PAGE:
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A grid of opened sardine cans, each filled with a photograph of a child embedded in wax, hangs on one of the walls of Spatium.

In another of the Parish Project gallery’s rooms is a giant painting of a girl taken from a selfie.

A third room is filled with campaign signs that frame a slide show of propaganda posters, and in room number 4, there’s a suite of studies of an old Kansas City bridge.

That seemingly diverse work comprises “Waxing Candidly and other Observations,” a technically impressive, thought-provoking exhibition by Tj Templeton.

The sardine cans make up “Youthful Commodities,” an exploration of child labor at the turn of the 20th century done via the assemblage of the cans, photographs by Lewis Hine from 1911-15 and encaustic, the wax used to transfer, “print” and contain the photographs.

It took Templeton about three years to master encaustic and come up with a method to get the wax and imagery into the cans, which also appear in a framed triptych. That alone makes the cans worth seeing. But they really connect when the history of the images is revealed.

Hine took the pictures for the National Child Labor Committee, part of the effort to outlaw using children as workers in sweatshops and, in this case, sardine factories. Inside one of the cans, there’s a particularly poignant image of a 5-year-old boy proudly holding the sardine cans he’d produced. That’s right, 5 years old.

On other wall are a few cans titled “Management and Labor,” showing adult overseers with the kids who were entrapped in what was called at the time “child slavery.”

Sadly, Hine’s photographs and Templeton’s provocative presentation of them continue to resonate.

“This (child labor) is still going on,” Templeton said. “It’s just been outsourced. There’s also a well-funded effort to wipe out the progress of the labor movement. It’s probably a good idea to look at where we come from.”

The final piece in the “Childhood Commodities” room is a large, loosely rendered painting of a sardine can that ties directly with the pieces in “Selected Paintings.”

Two of them, also loosely done, are views of a local model, one outdoors in what seems to be rain, the other, sitting inside in front of a dog skeleton.

The most interesting painting, however, is “Kadi as a Sad Puppy,” a blown-up, oil take on the picture of a teenage girl -- a selfie. Part of an ongoing “selfie” series that will eventually result in selfies being painted onto the phones that took them, “Kadi” challenges the nature of the portrait when anyone can take a picture of themselves.

There’s also a tightly composed piece, titled “Jealousy,” that’s a view of Templeton’s studio -- a classic painting subject. In it is everything from a cooler and space heater to a lamp, a dolly and paintings in storage.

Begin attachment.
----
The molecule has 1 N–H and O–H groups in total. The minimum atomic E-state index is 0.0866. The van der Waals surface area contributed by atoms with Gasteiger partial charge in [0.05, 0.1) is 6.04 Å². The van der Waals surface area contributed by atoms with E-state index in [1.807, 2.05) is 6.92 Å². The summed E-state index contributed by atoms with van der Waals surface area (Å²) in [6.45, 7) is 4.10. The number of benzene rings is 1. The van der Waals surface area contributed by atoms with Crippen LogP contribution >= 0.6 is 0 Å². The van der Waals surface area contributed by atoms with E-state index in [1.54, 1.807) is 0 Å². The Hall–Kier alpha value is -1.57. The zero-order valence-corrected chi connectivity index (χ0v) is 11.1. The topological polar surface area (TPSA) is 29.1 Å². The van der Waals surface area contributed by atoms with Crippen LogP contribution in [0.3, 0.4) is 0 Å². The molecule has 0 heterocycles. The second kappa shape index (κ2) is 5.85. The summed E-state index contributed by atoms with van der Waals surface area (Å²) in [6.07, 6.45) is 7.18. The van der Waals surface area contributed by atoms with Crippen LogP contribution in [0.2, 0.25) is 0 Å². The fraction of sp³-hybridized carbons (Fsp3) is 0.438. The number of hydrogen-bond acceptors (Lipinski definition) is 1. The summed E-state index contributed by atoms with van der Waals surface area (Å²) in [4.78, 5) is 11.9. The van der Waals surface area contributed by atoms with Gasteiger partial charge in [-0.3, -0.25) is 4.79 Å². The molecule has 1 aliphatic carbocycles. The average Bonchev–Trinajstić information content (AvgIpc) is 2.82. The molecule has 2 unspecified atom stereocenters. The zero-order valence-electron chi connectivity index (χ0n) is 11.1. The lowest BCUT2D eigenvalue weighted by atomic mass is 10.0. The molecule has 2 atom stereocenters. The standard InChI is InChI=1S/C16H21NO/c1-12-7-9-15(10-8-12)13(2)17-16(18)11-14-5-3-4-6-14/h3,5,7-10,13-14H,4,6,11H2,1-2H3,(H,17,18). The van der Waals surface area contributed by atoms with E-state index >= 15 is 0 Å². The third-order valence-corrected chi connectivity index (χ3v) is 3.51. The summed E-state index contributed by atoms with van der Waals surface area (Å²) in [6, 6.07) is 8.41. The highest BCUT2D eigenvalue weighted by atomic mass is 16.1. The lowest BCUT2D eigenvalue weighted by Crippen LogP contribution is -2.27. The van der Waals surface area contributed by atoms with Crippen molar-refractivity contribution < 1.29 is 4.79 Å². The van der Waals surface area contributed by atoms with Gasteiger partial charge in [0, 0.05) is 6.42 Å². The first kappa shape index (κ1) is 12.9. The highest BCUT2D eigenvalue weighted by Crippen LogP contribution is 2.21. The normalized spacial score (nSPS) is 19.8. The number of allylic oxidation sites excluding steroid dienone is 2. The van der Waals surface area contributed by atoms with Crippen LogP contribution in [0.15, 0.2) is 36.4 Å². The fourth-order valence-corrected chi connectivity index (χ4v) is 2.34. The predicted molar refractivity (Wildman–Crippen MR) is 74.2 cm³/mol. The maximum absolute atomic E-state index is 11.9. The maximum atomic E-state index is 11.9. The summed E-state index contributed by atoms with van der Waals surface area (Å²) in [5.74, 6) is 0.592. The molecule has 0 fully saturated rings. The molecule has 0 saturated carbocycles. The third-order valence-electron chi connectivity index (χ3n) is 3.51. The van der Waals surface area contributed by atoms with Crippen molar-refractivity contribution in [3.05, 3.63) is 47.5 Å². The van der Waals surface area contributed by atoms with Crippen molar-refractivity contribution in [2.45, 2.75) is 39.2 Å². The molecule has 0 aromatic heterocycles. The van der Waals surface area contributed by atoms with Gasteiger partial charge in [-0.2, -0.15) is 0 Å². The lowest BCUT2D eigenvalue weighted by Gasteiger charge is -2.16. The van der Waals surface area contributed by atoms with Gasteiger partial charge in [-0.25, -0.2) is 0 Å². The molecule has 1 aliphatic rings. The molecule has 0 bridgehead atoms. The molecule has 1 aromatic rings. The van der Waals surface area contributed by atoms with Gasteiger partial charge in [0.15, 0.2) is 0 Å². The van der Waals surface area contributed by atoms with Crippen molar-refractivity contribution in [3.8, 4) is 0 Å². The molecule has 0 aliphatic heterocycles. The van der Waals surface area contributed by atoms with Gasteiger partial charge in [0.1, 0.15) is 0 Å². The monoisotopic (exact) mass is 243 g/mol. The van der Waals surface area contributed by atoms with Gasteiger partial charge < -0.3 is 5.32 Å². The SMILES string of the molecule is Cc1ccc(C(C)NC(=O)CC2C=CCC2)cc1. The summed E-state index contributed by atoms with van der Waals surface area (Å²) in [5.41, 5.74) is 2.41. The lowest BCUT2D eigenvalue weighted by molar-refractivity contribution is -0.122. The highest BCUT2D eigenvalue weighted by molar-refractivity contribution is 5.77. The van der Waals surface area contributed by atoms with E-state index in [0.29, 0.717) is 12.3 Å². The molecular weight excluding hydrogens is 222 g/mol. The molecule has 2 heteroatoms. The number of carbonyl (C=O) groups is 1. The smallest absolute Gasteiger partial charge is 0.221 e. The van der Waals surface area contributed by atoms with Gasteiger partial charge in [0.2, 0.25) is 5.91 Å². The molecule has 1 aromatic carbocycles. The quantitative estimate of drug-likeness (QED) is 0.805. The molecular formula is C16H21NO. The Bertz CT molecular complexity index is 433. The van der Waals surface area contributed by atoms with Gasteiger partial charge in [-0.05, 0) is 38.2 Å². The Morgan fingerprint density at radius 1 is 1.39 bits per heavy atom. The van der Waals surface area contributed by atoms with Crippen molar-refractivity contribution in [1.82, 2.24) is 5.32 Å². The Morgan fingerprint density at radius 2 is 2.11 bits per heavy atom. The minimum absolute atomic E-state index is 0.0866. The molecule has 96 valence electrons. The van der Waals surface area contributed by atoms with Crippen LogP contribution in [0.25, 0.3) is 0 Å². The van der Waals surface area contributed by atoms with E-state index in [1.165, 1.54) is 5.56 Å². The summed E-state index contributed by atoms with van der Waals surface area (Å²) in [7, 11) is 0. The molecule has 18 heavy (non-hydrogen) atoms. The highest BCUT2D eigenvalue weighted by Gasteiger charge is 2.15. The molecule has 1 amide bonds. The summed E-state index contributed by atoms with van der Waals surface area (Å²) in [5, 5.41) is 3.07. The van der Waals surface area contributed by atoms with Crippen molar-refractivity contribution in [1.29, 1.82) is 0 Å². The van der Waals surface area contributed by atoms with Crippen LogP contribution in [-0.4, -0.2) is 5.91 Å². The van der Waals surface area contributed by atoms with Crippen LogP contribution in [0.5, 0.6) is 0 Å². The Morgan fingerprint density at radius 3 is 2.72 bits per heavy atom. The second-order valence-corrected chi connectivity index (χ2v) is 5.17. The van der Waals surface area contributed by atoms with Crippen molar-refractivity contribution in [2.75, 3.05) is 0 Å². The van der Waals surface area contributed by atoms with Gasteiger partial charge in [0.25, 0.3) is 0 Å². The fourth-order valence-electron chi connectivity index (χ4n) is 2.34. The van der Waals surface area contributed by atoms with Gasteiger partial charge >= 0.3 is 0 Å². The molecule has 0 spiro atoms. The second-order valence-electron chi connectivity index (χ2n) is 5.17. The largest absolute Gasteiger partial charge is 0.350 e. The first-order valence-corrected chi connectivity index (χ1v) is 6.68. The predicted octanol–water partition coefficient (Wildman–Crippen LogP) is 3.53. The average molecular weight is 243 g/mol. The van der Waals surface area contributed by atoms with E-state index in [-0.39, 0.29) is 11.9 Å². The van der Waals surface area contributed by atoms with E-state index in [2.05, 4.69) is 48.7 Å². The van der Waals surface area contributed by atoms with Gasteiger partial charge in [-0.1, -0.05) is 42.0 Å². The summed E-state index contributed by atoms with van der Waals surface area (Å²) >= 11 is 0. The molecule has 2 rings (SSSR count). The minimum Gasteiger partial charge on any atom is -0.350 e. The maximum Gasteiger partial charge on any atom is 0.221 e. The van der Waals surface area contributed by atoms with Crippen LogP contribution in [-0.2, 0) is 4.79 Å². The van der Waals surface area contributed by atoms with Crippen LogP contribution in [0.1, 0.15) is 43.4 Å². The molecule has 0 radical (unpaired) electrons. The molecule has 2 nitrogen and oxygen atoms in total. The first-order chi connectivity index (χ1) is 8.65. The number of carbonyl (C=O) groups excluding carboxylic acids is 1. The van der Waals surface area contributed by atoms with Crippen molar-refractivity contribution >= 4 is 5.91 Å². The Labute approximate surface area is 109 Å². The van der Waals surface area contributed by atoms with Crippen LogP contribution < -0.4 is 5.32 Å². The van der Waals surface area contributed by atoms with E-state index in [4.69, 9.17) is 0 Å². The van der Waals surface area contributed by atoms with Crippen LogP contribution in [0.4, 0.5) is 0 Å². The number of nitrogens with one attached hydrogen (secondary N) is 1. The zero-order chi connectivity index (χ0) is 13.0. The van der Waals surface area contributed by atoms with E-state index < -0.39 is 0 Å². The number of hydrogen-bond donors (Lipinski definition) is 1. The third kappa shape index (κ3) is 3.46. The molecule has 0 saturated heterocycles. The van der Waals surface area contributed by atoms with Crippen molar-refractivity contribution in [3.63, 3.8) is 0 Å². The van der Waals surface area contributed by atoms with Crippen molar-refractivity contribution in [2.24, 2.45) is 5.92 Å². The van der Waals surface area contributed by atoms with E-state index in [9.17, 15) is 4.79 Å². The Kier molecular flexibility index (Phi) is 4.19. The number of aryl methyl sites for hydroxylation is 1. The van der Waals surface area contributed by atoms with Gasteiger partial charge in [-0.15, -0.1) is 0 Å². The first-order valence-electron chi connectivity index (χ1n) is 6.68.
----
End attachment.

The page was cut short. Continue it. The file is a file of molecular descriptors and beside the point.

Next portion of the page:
“Jealousy” hangs near the doorway next to “The lost decade: From retro-political culture jamming to performance art.”

That’s the room lined with campaign signs with a slideshow of images Templeton created in the early 2000s running on one of the wall.

Based on World War II and Cold War propaganda posters, the graphic images are recast to critique the Bush administration, the war in Iraq, Halliburton and other contractors and the Republican party and its efforts to destroy the labor movement, curtail women’s rights and cut taxes for the rich.

The images -- hundreds of them -- originally appeared on a news aggregator website Templeton launched “in response to the appointment of our 43rd President by the Supreme Court” to protest the neoconservative agenda Bush implemented.

The campaign signs are artifacts from the “performance art” aspect of the exhibition.

“My greatest performance art ever was running as a liberal, progressive Democrat in one of the most right-wing districts in the country,” Templeton said. That was in northwest Iowa. He lost. “I learned a lot. I got death threats, there were bottles broken in my driveway. People tried to intimidate me every day.”

“The lost decade,” obviously, shares a political connection with “Childhood Commodities.” The bridge imagery is linked to “Childhood Commodities” as well -- not in subject matter,but in technique.

The photographs of the A.S.B. Bridge in Kansas City and the 1899 blueprints for its construction were captured in encaustic and hang together -- in a collage that spaces the blueprints along the bridge and in separate examples of bridge parts and blueprints.

Completing the exhibition’s circle, so to speak, the photograph of the bridge is from in 1911, the year the vast majority of Hine’s pictures of the child workers were taken.

Each of the four rooms could have been an exhibition in itself. Together, that quartet illustrates the versatility, technical expertise and message-making of Templeton, who has for the second straight year delivered one of Lincoln’s best shows.

Reach the writer at 402-473-7244 or kwolgamott@journalstar.com. On Twitter @LJSWolgamott.

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Entertainment reporter/columnist

L. Kent Wolgamott is an entertainment reporter and columnist.

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